This weekly course was presented by Thomas E. Woods, Jr., in 2006-2007.Download the complete audio of this event (ZIP) here.
1. Themes and Lessons from Colonial America
Fischer’s book Albion’s Seed described four British folkways into the colonies. The four were Puritans to New England, aristocrats to Virginia, Quakers to Pennsylvania, and borderland immigrants to Appalachian backcountry.
2. The Constitution: Four Disputed Clauses
As of 1790, all original thirteen colonies had ratified the Constitution. Four clauses have caused great trouble ever since: The War Powers Clause; The Commerce Clause; The Necessary and Proper Clause; and, The General Welfare Clause.
3. The Principles of '98
1798 was an important year. The Principles of ’98 influenced all of American history. The Alien and Sedition Acts and the Kentucky Resolutions revealed these principles.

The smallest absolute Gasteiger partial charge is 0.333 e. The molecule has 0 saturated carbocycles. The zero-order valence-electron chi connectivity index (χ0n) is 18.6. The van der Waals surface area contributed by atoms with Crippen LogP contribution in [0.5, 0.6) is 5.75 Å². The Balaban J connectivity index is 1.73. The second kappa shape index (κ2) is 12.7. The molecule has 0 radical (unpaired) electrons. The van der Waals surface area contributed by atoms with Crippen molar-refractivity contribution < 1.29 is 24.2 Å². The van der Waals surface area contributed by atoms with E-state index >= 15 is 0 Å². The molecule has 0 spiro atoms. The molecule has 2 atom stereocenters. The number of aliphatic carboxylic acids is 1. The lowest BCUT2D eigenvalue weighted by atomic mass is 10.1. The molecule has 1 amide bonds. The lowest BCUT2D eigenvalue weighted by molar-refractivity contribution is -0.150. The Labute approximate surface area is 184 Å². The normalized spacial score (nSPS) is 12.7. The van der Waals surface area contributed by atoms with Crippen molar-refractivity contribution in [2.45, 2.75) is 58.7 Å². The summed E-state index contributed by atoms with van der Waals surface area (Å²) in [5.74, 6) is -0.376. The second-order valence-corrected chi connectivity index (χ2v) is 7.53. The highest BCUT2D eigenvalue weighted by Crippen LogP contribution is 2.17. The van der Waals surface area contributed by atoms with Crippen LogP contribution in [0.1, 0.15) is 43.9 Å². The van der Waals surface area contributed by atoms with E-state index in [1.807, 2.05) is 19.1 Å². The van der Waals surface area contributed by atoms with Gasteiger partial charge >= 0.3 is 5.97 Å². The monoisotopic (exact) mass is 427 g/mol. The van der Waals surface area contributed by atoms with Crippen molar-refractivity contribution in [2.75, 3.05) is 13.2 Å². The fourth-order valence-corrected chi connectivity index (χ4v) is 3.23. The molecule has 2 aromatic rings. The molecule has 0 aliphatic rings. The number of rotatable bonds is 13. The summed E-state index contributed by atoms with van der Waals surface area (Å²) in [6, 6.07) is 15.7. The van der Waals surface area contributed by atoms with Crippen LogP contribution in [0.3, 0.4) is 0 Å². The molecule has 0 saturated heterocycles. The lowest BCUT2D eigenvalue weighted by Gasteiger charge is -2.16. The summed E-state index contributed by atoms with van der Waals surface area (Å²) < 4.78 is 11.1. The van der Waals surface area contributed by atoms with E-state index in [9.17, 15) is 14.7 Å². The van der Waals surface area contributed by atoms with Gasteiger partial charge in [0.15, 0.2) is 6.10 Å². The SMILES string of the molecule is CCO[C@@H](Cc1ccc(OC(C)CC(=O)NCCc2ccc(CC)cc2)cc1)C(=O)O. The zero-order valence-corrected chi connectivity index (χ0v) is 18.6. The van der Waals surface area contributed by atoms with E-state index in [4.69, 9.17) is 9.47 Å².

4. Lysander Spooner and Other Antebellum Radicalism
Lysander Spooner in the antebellum period has been overlooked. He was a radical abolitionist lawyer. He wrote The Unconstitutionality of Slavery. William Lloyd Garrison felt the Constitution was a bloody pro-slavery compact.
5. Secession and the American Experience
States had the right to secede. The War Between the States was not launched to free slaves. Lincoln believed that whites were superior and favored the deportation of freed slaves. The South was for free trade; the North wanted protectionism.
6. Secession and War
Secession is a progressive, not a reactionary force. It is civilized. Jefferson Davis argued that because secession is not mentioned in the Constitution it is retained by the states under the Tenth Amendment. Thomas Jefferson said that the time for separation had not yet come.